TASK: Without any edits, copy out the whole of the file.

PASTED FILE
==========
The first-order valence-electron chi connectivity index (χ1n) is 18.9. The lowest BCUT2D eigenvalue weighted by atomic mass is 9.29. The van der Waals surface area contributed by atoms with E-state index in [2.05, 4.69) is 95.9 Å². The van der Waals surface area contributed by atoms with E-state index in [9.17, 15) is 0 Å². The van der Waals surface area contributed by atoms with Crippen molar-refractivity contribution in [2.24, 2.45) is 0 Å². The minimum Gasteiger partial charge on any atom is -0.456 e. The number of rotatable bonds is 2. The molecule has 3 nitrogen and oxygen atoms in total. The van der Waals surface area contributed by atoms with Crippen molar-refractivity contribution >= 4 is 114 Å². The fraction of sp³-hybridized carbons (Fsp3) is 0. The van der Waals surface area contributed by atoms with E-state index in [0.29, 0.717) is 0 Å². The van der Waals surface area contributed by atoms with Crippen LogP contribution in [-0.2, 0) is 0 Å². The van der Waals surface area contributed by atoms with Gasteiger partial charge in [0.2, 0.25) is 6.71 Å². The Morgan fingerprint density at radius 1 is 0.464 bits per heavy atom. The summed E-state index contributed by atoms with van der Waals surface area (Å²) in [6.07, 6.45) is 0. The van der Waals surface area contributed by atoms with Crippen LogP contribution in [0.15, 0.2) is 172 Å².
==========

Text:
The first-order valence-electron chi connectivity index (χ1n) is 18.9. The lowest BCUT2D eigenvalue weighted by atomic mass is 9.29. The van der Waals surface area contributed by atoms with E-state index in [2.05, 4.69) is 95.9 Å². The van der Waals surface area contributed by atoms with E-state index in [9.17, 15) is 0 Å². The van der Waals surface area contributed by atoms with Crippen molar-refractivity contribution in [2.24, 2.45) is 0 Å². The minimum Gasteiger partial charge on any atom is -0.456 e. The number of rotatable bonds is 2. The molecule has 3 nitrogen and oxygen atoms in total. The van der Waals surface area contributed by atoms with Crippen molar-refractivity contribution >= 4 is 114 Å². The fraction of sp³-hybridized carbons (Fsp3) is 0. The van der Waals surface area contributed by atoms with E-state index in [0.29, 0.717) is 0 Å². The van der Waals surface area contributed by atoms with Crippen LogP contribution in [-0.2, 0) is 0 Å². The van der Waals surface area contributed by atoms with Gasteiger partial charge in [0.2, 0.25) is 6.71 Å². The Morgan fingerprint density at radius 1 is 0.464 bits per heavy atom. The summed E-state index contributed by atoms with van der Waals surface area (Å²) in [6.07, 6.45) is 0. The van der Waals surface area contributed by atoms with Crippen LogP contribution in [0.15, 0.2) is 172 Å².